Wednesday, May 23, 2012

NBI: I Refuse To Call It A Blogosphere

  • Before you read this post, you need to answer this question: who are you blogging for? If you are blogging solely for yourself, go ahead and stop reading now. You're doing a great job and the rest of this post is irrelevant to you. However, if you are blogging because you want to be read, my last advice post is for you.

  • I really don't like the word blogosphere. It makes me think that there is an atmospheric layer between 52,000 and 57,000 feet composed of pure self-indulgence. Instead, I prefer the term "blogging community". Because for me, the best part of blogging is the communities that form (much like in MMOs). So to get the most out of your blog, you need to participate in the community.

  • One of the most important parts of community building is commenting on other blogs. You can't expect people to show up and read your blog if you don't let people know you exist. Comments are like advertising. If you leave a thoughtful, well worded comment on a blog, people will be curious to read what else you have to say. Your comments will create a network of bloggers which will lead back to you. This, I will admit, can be work. But people tend to respond to comments by commenting in kind. My wife and I can both track the number of comments we receive based on who active we've been in commenting in turn.

  • Sometimes, though, commenting is not enough. I will get halfway through a comment before I realize that I need to make it a blog post instead. I usually leave a little note indicating I'm doing so, then I go write real quick while I'm still in the mood. React to what other people are writing. Put links in your posts to their posts and attribute them when you are inspired. Those links help build the network between blogs. I know that I'm always draw to blogs that have linked to me. I'm a little vain that way.

  • And now that you're reached the end, now that you're read all of my advice about blogging, I'm going to let you in on a dirty little secret. Blogging about MMOs is a trap. There are only a fixed number of things that you can write about before you run out of topics. For the MMO blogging community to continue, it needs fresh blood like yours. Don't freak out! Blogs change over time, there is no way they can't. But make sure you have something else to write about when the well runs dry.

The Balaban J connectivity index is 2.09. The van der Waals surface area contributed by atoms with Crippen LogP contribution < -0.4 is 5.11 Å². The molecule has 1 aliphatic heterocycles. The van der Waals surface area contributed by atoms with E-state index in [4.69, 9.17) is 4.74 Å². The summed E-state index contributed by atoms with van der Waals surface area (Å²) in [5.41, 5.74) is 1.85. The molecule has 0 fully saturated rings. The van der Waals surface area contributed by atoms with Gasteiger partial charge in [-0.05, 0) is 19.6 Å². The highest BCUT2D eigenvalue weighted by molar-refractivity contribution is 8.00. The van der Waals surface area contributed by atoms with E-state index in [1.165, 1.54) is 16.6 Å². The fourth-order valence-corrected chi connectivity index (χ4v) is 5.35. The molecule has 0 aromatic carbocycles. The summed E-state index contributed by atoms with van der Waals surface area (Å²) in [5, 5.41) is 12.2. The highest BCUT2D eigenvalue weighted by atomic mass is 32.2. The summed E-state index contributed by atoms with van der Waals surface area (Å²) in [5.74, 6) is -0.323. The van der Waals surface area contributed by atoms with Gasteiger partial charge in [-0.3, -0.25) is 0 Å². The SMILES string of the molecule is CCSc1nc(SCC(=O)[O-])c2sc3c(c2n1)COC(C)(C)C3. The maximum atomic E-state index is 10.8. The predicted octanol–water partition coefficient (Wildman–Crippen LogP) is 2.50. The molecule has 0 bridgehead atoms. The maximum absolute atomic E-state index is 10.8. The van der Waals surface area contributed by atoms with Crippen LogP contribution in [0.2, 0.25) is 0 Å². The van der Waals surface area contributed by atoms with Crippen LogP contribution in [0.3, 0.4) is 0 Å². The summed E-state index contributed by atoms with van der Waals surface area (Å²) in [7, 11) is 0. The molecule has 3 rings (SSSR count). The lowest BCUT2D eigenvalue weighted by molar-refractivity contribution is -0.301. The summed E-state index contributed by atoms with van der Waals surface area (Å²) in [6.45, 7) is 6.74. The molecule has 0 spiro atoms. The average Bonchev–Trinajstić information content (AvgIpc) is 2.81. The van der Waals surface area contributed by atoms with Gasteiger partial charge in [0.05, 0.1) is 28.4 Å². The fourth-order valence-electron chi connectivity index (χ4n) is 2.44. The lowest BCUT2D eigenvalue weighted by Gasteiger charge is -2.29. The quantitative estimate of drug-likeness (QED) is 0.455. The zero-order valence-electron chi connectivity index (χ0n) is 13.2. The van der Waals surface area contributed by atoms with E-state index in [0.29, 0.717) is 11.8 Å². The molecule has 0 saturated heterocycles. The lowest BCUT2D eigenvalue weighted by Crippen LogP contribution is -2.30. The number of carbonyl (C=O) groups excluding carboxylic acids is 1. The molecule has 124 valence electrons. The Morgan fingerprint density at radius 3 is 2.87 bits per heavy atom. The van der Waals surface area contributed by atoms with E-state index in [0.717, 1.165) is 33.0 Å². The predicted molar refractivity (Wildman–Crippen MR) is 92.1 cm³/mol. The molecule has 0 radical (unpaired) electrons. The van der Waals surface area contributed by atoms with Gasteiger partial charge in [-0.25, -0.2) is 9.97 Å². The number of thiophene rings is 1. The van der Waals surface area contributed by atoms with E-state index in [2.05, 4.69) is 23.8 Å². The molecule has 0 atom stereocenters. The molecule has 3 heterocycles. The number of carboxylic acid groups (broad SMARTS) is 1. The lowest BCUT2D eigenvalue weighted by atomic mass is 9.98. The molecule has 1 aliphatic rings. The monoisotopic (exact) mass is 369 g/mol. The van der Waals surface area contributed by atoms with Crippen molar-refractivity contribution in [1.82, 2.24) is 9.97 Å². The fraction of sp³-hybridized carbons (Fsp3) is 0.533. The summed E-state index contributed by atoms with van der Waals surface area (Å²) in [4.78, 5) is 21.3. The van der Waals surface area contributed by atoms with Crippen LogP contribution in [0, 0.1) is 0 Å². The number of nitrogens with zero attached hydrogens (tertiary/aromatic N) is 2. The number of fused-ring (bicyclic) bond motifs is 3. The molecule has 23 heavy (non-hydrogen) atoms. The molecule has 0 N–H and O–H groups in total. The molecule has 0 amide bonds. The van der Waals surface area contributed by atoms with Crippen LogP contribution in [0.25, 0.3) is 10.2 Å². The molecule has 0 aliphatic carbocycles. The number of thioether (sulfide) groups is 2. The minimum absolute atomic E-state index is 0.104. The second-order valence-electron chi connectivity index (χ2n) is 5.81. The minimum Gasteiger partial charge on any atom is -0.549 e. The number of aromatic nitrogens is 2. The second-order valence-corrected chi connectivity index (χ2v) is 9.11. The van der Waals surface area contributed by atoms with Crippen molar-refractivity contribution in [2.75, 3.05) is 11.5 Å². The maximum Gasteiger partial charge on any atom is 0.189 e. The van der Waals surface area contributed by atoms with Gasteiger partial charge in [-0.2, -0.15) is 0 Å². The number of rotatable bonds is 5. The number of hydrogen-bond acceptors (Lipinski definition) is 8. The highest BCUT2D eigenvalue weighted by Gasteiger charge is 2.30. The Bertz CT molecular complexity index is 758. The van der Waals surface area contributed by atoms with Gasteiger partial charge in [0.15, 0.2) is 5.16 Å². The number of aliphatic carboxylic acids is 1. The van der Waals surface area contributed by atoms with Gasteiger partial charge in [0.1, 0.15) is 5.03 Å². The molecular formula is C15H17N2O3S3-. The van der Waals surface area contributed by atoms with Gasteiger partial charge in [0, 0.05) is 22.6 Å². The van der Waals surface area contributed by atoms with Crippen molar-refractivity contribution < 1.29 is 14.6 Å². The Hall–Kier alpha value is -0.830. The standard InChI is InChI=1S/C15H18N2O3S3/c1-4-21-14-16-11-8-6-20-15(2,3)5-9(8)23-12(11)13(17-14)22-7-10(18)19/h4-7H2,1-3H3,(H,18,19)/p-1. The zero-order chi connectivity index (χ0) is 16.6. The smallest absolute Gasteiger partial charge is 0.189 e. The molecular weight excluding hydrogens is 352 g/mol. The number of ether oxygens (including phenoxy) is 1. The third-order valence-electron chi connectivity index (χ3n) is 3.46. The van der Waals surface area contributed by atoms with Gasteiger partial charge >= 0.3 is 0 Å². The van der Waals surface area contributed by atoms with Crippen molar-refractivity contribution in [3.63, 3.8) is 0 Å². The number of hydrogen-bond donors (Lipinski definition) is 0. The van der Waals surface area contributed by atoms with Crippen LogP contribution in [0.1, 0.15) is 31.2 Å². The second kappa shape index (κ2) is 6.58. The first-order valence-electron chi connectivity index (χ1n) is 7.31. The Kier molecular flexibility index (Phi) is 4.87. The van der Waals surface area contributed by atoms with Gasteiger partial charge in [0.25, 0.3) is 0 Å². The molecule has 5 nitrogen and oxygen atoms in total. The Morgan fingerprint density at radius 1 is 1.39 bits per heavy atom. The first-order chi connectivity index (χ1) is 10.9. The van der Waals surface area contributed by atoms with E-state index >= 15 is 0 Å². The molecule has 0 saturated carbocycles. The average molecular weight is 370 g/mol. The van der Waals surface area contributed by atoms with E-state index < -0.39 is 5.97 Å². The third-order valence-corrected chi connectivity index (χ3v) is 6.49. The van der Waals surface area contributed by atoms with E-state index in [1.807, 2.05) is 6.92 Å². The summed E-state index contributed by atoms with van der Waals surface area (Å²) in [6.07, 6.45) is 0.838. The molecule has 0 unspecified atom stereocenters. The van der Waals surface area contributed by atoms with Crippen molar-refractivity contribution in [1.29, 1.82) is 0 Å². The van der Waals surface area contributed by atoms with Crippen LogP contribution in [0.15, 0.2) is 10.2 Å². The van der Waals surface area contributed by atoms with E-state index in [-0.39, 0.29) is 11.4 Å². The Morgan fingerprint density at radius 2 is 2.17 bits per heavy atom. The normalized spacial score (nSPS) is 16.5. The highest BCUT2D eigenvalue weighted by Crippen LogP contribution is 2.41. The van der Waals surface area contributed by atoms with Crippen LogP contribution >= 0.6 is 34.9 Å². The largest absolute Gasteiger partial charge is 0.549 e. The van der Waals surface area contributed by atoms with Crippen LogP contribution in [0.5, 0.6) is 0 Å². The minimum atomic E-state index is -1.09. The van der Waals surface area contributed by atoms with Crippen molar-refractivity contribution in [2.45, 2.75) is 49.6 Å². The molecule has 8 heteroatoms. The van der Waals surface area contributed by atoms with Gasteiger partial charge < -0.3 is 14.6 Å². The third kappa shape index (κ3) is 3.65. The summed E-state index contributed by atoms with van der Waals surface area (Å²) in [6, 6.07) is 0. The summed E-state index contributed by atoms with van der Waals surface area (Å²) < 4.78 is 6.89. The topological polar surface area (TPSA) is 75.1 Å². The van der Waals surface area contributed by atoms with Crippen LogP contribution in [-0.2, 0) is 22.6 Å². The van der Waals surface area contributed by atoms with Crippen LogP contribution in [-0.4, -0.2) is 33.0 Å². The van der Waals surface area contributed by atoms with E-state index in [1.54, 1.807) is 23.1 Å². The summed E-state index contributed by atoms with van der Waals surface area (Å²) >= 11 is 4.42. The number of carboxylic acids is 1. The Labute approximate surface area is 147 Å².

• And that's it. I've read a crazy number of blog posts this month. I've even limited my gaming to keep up. I've subscribed to several, already culled a few, and I'm ready to graduate some from my NBI folder to my general Blogger folder. Thanks to everyone for all the great work you've done this month. Keep it up!

© 2012 Marty Runyon. All rights reserved.


  1. May I add that is the best description of what a blogosphere is? I hate the word too. I still write it because it makes me chuckle.

    I think the best addition I can say is even though there are a fixed number of things to talk about, don't be afraid if you're writing the same kind of opinion another person is. Sometimes when you get down to the nitty gritty your opinions can really differ, and it's those in-depth conversations you can have just commenting on a blog that can spark some great ideas and posts.

    1. Absolutely! I suspect that even though people stop talking about certain topics, that doesn't mean that is all there is to be said. New perspectives are always a good thing.

  2. How would you feel if it were referred to as a blogscape?

    1. That reminds me of the movie Dreamscape, so that's alright. Just as long as killing someone in a blog doesn't mean that they die in real life.

  3. I'm thinking about a snakeman with nunchaku stalking you in your blogscape...

    As for the "well running" dry, I got wise to this and made the decision to combine my movie and gaming blogs 18 months ago.

    You can cover the most broadest of subjects and as a blogger still have days where you can't think of anything to write.